Botanical Name: Gingko biloba
Common Name: Gingko
- Spring Spring
- Summer Summer
- Autumn Autumn
- Winter Winter
- Leaf Leaf
- Bark Bark
- Male Flower Male Flower
- Flower - Female Flower - Female
- Fruit Fruit
Notable Feature: Undoubtedly one of the most distinct and beautiful of all deciduous trees with its unique, fan-shaped leaves that turn a stunning yellow color in the fall. Branches have noticeable short, spur-like shoots.
Habit: A deciduous, slow-growing conifer, pyramidal in youth that can become wide-spreading with age consisting of a few, large branches. Matures to 25 to 50 feet high with a spread of 25 to 35 feet.
Flower: Dioecious (male and female flowers are borne on separate trees). Male flowers are green and appear in 1-inch long catkins. Female flowers appear as two ovules (not enclosed in an ovary) that are borne on 1- to 2-inch long stalks, and after pollination in mid spring one or both develop into seeds. Trees may take 20 years to bloom; both male and female trees may morph into the opposite sex.
Fruit: Not a true fruit but a naked seed; 1” long, tan, and plum-shaped with a fleshy covering that develops a strong, unpleasant odor when it drops to the ground. The inner hard seed is edible, maturing in the fall after the first frost. Because of the mess and odor associated with the fruit of the female tree, it has been recommended to plant only male specimens.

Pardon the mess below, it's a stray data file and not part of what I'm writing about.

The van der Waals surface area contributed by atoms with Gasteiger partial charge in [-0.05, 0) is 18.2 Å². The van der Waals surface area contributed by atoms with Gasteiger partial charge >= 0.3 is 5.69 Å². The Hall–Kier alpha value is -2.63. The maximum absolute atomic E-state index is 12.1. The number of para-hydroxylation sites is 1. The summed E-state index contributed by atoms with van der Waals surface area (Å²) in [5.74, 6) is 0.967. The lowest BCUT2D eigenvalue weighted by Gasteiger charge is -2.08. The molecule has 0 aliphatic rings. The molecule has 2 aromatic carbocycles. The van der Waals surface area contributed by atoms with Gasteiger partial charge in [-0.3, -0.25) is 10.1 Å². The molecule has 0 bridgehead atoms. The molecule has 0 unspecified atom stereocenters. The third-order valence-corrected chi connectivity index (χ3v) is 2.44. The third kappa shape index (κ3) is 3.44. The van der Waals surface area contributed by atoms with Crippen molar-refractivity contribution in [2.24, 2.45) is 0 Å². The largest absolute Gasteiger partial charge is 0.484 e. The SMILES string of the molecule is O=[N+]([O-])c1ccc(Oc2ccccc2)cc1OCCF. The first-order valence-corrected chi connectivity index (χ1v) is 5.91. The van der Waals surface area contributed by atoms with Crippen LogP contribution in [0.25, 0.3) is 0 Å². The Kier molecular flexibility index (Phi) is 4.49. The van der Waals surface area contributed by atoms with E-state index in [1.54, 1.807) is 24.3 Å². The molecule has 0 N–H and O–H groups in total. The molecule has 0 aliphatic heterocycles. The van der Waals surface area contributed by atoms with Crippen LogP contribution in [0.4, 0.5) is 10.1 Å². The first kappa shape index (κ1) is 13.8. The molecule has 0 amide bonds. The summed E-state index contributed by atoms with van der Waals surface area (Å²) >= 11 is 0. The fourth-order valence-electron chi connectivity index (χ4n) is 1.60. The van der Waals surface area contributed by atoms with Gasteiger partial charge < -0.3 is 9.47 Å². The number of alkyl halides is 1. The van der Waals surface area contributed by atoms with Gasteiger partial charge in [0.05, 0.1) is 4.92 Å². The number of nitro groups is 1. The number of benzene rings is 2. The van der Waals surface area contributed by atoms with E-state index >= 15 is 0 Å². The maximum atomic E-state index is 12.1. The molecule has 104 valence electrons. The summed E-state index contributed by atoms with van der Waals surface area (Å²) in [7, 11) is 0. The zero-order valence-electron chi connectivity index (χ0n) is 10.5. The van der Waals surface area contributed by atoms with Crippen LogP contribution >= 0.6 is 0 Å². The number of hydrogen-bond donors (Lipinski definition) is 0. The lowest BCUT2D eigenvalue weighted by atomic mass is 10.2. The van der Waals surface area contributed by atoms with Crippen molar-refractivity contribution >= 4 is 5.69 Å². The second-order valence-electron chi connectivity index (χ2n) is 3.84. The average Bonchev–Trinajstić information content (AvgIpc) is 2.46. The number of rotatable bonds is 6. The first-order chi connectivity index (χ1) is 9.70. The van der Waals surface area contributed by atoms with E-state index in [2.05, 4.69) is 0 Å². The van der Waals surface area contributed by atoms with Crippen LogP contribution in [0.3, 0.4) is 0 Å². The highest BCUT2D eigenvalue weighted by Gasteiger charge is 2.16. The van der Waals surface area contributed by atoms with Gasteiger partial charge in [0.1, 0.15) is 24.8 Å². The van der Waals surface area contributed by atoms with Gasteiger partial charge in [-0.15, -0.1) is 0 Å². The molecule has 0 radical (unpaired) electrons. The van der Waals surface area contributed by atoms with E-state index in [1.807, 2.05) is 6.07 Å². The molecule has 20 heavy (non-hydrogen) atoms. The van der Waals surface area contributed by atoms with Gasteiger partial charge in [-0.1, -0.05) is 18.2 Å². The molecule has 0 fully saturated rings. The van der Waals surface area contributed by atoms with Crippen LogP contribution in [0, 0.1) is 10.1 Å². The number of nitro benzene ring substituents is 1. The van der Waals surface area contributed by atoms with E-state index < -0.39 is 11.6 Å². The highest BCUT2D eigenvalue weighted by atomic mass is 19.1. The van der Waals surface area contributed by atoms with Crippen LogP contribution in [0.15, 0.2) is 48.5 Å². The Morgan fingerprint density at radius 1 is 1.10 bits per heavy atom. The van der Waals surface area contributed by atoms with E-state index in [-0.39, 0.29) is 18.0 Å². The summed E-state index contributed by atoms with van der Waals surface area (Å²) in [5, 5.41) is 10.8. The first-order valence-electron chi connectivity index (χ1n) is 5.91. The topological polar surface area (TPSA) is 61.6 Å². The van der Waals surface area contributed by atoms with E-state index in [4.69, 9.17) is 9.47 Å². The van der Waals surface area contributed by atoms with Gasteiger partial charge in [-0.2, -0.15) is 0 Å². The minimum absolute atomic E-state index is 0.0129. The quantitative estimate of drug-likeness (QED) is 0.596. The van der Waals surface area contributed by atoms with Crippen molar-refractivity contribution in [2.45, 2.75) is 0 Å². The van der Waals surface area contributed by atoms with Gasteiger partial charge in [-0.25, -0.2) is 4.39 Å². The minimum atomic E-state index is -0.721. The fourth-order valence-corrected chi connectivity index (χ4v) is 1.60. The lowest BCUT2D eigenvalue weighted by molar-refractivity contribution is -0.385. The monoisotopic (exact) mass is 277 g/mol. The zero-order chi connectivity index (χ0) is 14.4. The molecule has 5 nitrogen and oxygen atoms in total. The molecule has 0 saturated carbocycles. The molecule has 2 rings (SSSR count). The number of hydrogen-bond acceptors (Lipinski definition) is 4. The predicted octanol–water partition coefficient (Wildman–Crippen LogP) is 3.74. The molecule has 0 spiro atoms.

Foliage: Highly distinctive, two- to three-lobed, fan-shaped leaves that are a rich green with almost parallel veins. The leathery, 2- to 3-inch long and wide leaves are alternately arranged on the tree. Turn a bright yellow in the fall and after a hard frost may all fall at the same time.
Bark: A light grayish brown with irregular ridges that are somewhat corky, becoming deeply furrowed with age.
Interesting Fact: The Gingko or Maidenhair tree has been described as a ‘living fossil’ because it is the sole survivor of an ancient group of trees, older than the dinosaurs, around 270 million years ago. It was rediscovered in 1691 in China and was brought to this country in the late 1700s. They are the only living bridge between 'lower' and 'higher’ plants (between ferns and conifers), and can be extremely long-lived, the oldest recorded individual being 3,500 years old.